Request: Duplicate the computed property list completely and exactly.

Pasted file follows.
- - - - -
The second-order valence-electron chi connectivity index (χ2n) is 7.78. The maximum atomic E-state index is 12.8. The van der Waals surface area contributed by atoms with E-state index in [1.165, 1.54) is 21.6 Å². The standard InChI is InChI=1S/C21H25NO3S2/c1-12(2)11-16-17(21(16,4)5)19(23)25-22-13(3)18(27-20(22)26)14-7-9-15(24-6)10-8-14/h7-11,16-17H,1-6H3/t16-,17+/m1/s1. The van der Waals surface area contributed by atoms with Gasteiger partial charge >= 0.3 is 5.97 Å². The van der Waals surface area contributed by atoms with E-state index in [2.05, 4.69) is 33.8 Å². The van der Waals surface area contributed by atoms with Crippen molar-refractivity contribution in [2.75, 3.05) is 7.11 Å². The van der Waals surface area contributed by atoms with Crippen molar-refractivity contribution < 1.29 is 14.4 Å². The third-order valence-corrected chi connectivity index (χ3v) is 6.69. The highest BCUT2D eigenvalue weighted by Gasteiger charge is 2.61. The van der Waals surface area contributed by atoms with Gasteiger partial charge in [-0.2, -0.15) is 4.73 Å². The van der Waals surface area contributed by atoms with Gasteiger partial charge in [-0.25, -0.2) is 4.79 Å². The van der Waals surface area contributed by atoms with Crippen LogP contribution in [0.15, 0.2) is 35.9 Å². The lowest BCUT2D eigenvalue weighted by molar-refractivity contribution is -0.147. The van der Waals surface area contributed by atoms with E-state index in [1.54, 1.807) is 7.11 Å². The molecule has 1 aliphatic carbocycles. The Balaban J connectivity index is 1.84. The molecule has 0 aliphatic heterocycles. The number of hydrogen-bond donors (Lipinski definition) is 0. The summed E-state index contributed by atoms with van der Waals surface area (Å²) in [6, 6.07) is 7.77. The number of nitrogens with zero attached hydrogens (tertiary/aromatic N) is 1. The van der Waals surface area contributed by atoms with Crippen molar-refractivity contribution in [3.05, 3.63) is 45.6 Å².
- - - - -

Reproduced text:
The second-order valence-electron chi connectivity index (χ2n) is 7.78. The maximum atomic E-state index is 12.8. The van der Waals surface area contributed by atoms with E-state index in [1.165, 1.54) is 21.6 Å². The standard InChI is InChI=1S/C21H25NO3S2/c1-12(2)11-16-17(21(16,4)5)19(23)25-22-13(3)18(27-20(22)26)14-7-9-15(24-6)10-8-14/h7-11,16-17H,1-6H3/t16-,17+/m1/s1. The van der Waals surface area contributed by atoms with Gasteiger partial charge >= 0.3 is 5.97 Å². The van der Waals surface area contributed by atoms with E-state index in [2.05, 4.69) is 33.8 Å². The van der Waals surface area contributed by atoms with Crippen molar-refractivity contribution in [2.75, 3.05) is 7.11 Å². The van der Waals surface area contributed by atoms with Crippen molar-refractivity contribution < 1.29 is 14.4 Å². The third-order valence-corrected chi connectivity index (χ3v) is 6.69. The highest BCUT2D eigenvalue weighted by Gasteiger charge is 2.61. The van der Waals surface area contributed by atoms with Gasteiger partial charge in [-0.2, -0.15) is 4.73 Å². The van der Waals surface area contributed by atoms with Gasteiger partial charge in [-0.25, -0.2) is 4.79 Å². The van der Waals surface area contributed by atoms with Crippen LogP contribution in [0.15, 0.2) is 35.9 Å². The lowest BCUT2D eigenvalue weighted by molar-refractivity contribution is -0.147. The van der Waals surface area contributed by atoms with E-state index in [1.54, 1.807) is 7.11 Å². The molecule has 1 aliphatic carbocycles. The Balaban J connectivity index is 1.84. The molecule has 0 aliphatic heterocycles. The number of hydrogen-bond donors (Lipinski definition) is 0. The summed E-state index contributed by atoms with van der Waals surface area (Å²) in [6, 6.07) is 7.77. The number of nitrogens with zero attached hydrogens (tertiary/aromatic N) is 1. The van der Waals surface area contributed by atoms with Crippen molar-refractivity contribution in [3.05, 3.63) is 45.6 Å².